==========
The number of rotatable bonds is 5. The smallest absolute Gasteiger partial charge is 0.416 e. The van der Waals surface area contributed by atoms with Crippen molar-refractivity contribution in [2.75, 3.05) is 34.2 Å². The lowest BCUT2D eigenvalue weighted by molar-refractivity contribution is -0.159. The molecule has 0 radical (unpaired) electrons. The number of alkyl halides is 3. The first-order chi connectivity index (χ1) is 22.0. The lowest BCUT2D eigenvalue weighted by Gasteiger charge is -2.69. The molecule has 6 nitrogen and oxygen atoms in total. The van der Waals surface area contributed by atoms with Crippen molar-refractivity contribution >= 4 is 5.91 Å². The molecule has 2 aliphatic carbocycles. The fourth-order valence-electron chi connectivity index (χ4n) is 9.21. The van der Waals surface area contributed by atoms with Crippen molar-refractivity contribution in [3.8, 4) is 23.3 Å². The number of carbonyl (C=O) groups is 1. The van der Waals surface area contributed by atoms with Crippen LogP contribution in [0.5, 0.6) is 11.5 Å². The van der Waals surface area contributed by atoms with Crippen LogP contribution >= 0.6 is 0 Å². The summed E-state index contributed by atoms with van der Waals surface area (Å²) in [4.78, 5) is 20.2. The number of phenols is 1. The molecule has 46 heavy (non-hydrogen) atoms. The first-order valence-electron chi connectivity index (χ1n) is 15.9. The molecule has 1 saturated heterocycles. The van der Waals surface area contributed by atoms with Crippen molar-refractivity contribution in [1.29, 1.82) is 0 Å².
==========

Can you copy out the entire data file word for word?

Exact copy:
The number of rotatable bonds is 5. The smallest absolute Gasteiger partial charge is 0.416 e. The van der Waals surface area contributed by atoms with Crippen molar-refractivity contribution in [2.75, 3.05) is 34.2 Å². The lowest BCUT2D eigenvalue weighted by molar-refractivity contribution is -0.159. The molecule has 0 radical (unpaired) electrons. The number of alkyl halides is 3. The first-order chi connectivity index (χ1) is 22.0. The lowest BCUT2D eigenvalue weighted by Gasteiger charge is -2.69. The molecule has 6 nitrogen and oxygen atoms in total. The van der Waals surface area contributed by atoms with Crippen molar-refractivity contribution >= 4 is 5.91 Å². The molecule has 2 aliphatic carbocycles. The fourth-order valence-electron chi connectivity index (χ4n) is 9.21. The van der Waals surface area contributed by atoms with Crippen molar-refractivity contribution in [3.8, 4) is 23.3 Å². The number of carbonyl (C=O) groups is 1. The van der Waals surface area contributed by atoms with Crippen LogP contribution in [0.5, 0.6) is 11.5 Å². The van der Waals surface area contributed by atoms with Crippen LogP contribution >= 0.6 is 0 Å². The summed E-state index contributed by atoms with van der Waals surface area (Å²) in [4.78, 5) is 20.2. The number of phenols is 1. The molecule has 46 heavy (non-hydrogen) atoms. The first-order valence-electron chi connectivity index (χ1n) is 15.9. The molecule has 1 saturated heterocycles. The van der Waals surface area contributed by atoms with Crippen molar-refractivity contribution in [1.29, 1.82) is 0 Å².